Rubrics and Self/Peer-Assessment

Adult Learning

Rubrics and Self/Peer-Assessment AL_Final_Project_Overview_Criteria


Module Planning Resources AL_Learning_Design_Module_Planner



21st Century learning challenges us to explore new formats and models for learning. In addition to text-based assignments, your work is expanding to include the creation to include images, audio and video. ePortfolios have the capacity to store work in a range of formats, along with notes to yourself about how they might be useful and why you’ve saved them.In addition to serving as a repository, ePortfolios are online spaces you can use to reflect upon your work, receive feedback from faculty and peers, and keep track of progress toward your professional and personal goals.


Student Reflections and ePortfolio Examples

Because students can control the level of access to their ePortfolios, the following examples are provided in PDF format (with author permission).

Michael Boyle

See Boyle eP

New Directions in Adult Learning: Michael Boyle

On Learning: During this class I figured we would talk about new trends in curriculum for adults. We certainly covered that topic, but we also delved into the more fundamental questions of motivation — specifically, what motivates adult learners and how is that motivation leveraged. As a teacher of adult learners, the answers to those questions are extremely important.

On Goals: My goals have changed and the reason is that six years ago I discovered teaching. I immediately took to it, so much so that I wonder why I didn’t think of it sooner. But for many people that’s the way it works — we try different roads, we make wrong turns, we come upon unexpected, alarmingly beautiful or dreary scenery, and all the time we feel our way along. And then the road opens up and the way is clear. I suppose people call this finding your calling.

Jennilee Holmes

See Holmes eP

Emerging Trends in Education: Jennilee Holmes

On Learning: Reflecting on what I’ve accomplished, it’s entertaining to see my progression. I sensed the innovative thinking this course would bring. [At first] I viewed interesting theories that I merely agreed with. I waited for the radical moment when my thoughts [would be] amplified and this happened in Session Three: Technology Changes Everything … I originally objected to the use of technology in education. I thought traditional models held more value … [When I saw] how technology provides endless possibilities for global interaction and communications, it clicked. I get it. Technology in education and using all resources will make the not so possible.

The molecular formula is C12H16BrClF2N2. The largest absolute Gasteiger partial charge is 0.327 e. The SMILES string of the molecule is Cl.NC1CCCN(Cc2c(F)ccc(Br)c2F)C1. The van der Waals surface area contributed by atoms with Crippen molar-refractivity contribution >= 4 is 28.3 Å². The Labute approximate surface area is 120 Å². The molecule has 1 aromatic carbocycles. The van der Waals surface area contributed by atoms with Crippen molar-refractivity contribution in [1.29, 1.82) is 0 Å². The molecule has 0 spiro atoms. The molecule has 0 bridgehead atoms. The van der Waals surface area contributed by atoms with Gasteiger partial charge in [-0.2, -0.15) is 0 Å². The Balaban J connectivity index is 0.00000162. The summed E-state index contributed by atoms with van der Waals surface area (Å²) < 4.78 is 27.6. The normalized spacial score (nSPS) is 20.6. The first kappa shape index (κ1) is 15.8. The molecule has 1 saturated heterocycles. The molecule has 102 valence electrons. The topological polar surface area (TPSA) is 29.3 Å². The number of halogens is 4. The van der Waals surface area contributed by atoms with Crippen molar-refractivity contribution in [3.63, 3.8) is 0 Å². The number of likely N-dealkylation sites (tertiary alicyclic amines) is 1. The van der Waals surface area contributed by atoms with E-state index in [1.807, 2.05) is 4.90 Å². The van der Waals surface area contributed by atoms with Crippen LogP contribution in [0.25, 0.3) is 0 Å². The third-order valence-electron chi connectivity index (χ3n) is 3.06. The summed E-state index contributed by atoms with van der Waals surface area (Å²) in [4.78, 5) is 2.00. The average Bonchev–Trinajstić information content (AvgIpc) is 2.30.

On Goals: My company focuses on enhancing American school curricula by way of helping teachers get their students outside of the classroom. My personal and professional passions lie within just that: educational travel and experiential learning. I am in the Higher Ed program with the ambition to expand global training into our education system today. I am most eager to learn new and innovative ways to evaluate students’ capabilities, as well as to make information they learn stay with them … I look forward to recreating my thinking to learn new skills and capabilities, influence my goals, and raise new questions.

Claire Weiss

See Weiss eP

Emerging Trends in Education: Claire Weiss

On Learning: I came into this course excited to learn about emerging trends in education. I thought the final outcome would be a clear picture of the future of our education system — modern, technologically advanced, and global … My excitement to learn about future models quickly turned to fear as I began to realize that existing issues in education are not being addressed, yet many schools, politicians, and communities are turning a blind eye and powering forward with new ideas. It was actually very difficult for me to focus on future trends in education because all I could think about was our current issues. I have learned that the key to the future of education is proper analysis of the past and being honest about issues in our present. If these two things are accomplished, then there is hope for [the success of] future models.

On Goals:I am the Financial Aid Coordinator at Tufts University School of Medicine and have over three years of experience working in education at the elementary, proprietary and university level. What drew me to Higher Education is the opportunity to make a positive impact on the student experience outside of the classroom … I may not be a teacher, but I absolutely consider myself to be an educator … This degree will not only strengthen my interaction with students, but will help me become a better leader for my fellow employees (especially future direct reports).